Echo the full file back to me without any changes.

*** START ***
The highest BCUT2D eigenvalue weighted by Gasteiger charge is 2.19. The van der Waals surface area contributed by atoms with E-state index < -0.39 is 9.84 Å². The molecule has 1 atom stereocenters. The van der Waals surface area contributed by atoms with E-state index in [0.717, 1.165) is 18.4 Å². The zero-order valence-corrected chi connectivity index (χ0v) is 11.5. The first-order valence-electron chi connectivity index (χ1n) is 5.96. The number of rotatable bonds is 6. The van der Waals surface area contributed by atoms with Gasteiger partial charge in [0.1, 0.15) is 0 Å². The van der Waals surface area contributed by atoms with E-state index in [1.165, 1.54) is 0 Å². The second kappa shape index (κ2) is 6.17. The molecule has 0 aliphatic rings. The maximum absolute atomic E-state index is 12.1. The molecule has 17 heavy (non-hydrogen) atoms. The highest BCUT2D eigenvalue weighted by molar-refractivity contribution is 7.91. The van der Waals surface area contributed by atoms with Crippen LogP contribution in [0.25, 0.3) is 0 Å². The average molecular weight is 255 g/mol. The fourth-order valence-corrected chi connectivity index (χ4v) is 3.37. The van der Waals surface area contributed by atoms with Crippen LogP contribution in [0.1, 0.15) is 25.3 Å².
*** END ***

The highest BCUT2D eigenvalue weighted by Gasteiger charge is 2.19. The van der Waals surface area contributed by atoms with E-state index < -0.39 is 9.84 Å². The molecule has 1 atom stereocenters. The van der Waals surface area contributed by atoms with E-state index in [0.717, 1.165) is 18.4 Å². The zero-order valence-corrected chi connectivity index (χ0v) is 11.5. The first-order valence-electron chi connectivity index (χ1n) is 5.96. The number of rotatable bonds is 6. The van der Waals surface area contributed by atoms with Gasteiger partial charge in [0.1, 0.15) is 0 Å². The van der Waals surface area contributed by atoms with E-state index in [1.165, 1.54) is 0 Å². The second kappa shape index (κ2) is 6.17. The molecule has 0 aliphatic rings. The maximum absolute atomic E-state index is 12.1. The molecule has 17 heavy (non-hydrogen) atoms. The highest BCUT2D eigenvalue weighted by molar-refractivity contribution is 7.91. The van der Waals surface area contributed by atoms with Crippen LogP contribution in [0.25, 0.3) is 0 Å². The average molecular weight is 255 g/mol. The fourth-order valence-corrected chi connectivity index (χ4v) is 3.37. The van der Waals surface area contributed by atoms with Crippen LogP contribution in [0.1, 0.15) is 25.3 Å².